Social justice advocate and political analyst Zerlina Maxwell has been the focus of the past couple of weeks’ round of woman-hating, with a lavish extra helping of racism, for much of the USA. On the Fox network’s talk show Hannity, Maxwell was asked for her response to the suggestion that women should carry guns to protect themselves from rapists. This is what she said:
“I think that the entire conversation is wrong. I don’t want anybody to be telling women anything. I?don’t want men to be telling me what to wear and how to act, not to drink. And I don’t, honestly, want you to tell me that I needed a gun in order to prevent my rape. In my case, don’tt tell me if I’d only had a gun, I wouldn’t have been raped. Don’t put it on me to prevent the rape.”
The relevant clip from the show can be found on Zerlina’s own post describing the incident, on Feministing. Also, here are follow-up posts from Racialicious and Feministe.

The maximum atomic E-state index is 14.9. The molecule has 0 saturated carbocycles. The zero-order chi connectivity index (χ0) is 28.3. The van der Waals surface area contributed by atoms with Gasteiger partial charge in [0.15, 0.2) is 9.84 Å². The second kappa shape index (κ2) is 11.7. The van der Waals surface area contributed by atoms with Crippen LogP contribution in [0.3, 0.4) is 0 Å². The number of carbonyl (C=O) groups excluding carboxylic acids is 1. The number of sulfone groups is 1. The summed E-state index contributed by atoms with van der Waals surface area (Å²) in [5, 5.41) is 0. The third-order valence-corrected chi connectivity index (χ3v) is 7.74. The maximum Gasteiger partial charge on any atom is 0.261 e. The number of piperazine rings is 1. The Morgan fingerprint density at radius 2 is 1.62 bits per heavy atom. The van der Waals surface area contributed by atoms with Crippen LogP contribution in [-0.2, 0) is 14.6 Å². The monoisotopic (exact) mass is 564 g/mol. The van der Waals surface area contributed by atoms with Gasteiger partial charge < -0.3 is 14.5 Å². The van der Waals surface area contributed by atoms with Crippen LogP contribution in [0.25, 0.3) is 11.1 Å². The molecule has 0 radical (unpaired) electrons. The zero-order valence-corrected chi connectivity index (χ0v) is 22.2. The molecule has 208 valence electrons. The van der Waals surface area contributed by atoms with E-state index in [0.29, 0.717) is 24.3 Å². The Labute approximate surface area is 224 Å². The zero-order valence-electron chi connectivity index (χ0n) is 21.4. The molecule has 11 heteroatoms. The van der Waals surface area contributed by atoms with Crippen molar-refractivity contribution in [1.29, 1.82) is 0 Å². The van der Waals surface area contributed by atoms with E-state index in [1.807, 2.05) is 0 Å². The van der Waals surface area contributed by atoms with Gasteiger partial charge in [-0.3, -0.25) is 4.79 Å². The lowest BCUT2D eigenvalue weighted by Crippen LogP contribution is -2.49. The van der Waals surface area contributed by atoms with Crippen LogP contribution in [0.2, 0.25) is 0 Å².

When Boganette brought down the wrath of the net upon her head, she could not possibly have known that would be the result of her simple tweet asking Stephen Fry to clarify what he had just said. When Anita Sarkeesian set up her Kickstarter to get her videos on gaming made, her previous experiences with pop culture analysis probably gave her a sense of what might happen, though its breadth and intensity surprised her. When Zerlina made her statements on a popular television show, with a wide audience, she must have known that she would be hit, in response, with stuff that no person should have to deal with, but she said it anyway, because it needed to be said. Because it was the right thing to do.
Mega-tons of abuse, threats and general bile have since been dumped on her in the hope of forcing her to fall silent, and Maxwell’s response is to assure us all that she intends to keep making noise:
“I’m certainly taking steps to protect my emotional health, but I will not be quiet. Because I refuse to be bullied into silence. The whole entire point of why I went on Fox to talk about this issue that I am so passionate about is because so many women are afraid to talk about it. That’s because they are blamed and shamed into silence, and I refuse – I refuse – to be silenced.” (From her subsequent article in Ebony)